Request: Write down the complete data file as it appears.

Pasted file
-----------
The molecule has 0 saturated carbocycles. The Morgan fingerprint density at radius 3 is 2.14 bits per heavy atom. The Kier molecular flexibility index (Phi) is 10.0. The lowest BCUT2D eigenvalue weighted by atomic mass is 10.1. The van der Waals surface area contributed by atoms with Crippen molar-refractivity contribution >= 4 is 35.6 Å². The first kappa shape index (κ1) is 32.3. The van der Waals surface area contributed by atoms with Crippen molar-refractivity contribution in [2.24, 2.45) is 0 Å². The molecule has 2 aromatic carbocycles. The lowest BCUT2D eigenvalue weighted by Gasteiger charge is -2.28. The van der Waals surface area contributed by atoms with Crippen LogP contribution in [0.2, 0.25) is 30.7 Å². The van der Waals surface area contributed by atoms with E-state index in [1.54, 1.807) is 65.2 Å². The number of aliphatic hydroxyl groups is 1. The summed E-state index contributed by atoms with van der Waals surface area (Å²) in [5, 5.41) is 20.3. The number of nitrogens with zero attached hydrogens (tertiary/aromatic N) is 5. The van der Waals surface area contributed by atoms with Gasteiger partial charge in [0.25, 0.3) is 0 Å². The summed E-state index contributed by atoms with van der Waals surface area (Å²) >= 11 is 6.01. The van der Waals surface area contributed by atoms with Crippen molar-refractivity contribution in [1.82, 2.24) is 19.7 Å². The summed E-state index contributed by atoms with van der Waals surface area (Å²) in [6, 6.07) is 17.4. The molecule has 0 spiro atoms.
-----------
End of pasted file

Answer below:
The molecule has 0 saturated carbocycles. The Morgan fingerprint density at radius 3 is 2.14 bits per heavy atom. The Kier molecular flexibility index (Phi) is 10.0. The lowest BCUT2D eigenvalue weighted by atomic mass is 10.1. The van der Waals surface area contributed by atoms with Crippen molar-refractivity contribution >= 4 is 35.6 Å². The first kappa shape index (κ1) is 32.3. The van der Waals surface area contributed by atoms with Crippen molar-refractivity contribution in [2.24, 2.45) is 0 Å². The molecule has 2 aromatic carbocycles. The lowest BCUT2D eigenvalue weighted by Gasteiger charge is -2.28. The van der Waals surface area contributed by atoms with Crippen LogP contribution in [0.2, 0.25) is 30.7 Å². The van der Waals surface area contributed by atoms with E-state index in [1.54, 1.807) is 65.2 Å². The number of aliphatic hydroxyl groups is 1. The summed E-state index contributed by atoms with van der Waals surface area (Å²) in [5, 5.41) is 20.3. The number of nitrogens with zero attached hydrogens (tertiary/aromatic N) is 5. The van der Waals surface area contributed by atoms with Gasteiger partial charge in [0.25, 0.3) is 0 Å². The summed E-state index contributed by atoms with van der Waals surface area (Å²) >= 11 is 6.01. The van der Waals surface area contributed by atoms with Crippen molar-refractivity contribution in [1.82, 2.24) is 19.7 Å². The summed E-state index contributed by atoms with van der Waals surface area (Å²) in [6, 6.07) is 17.4. The molecule has 0 spiro atoms.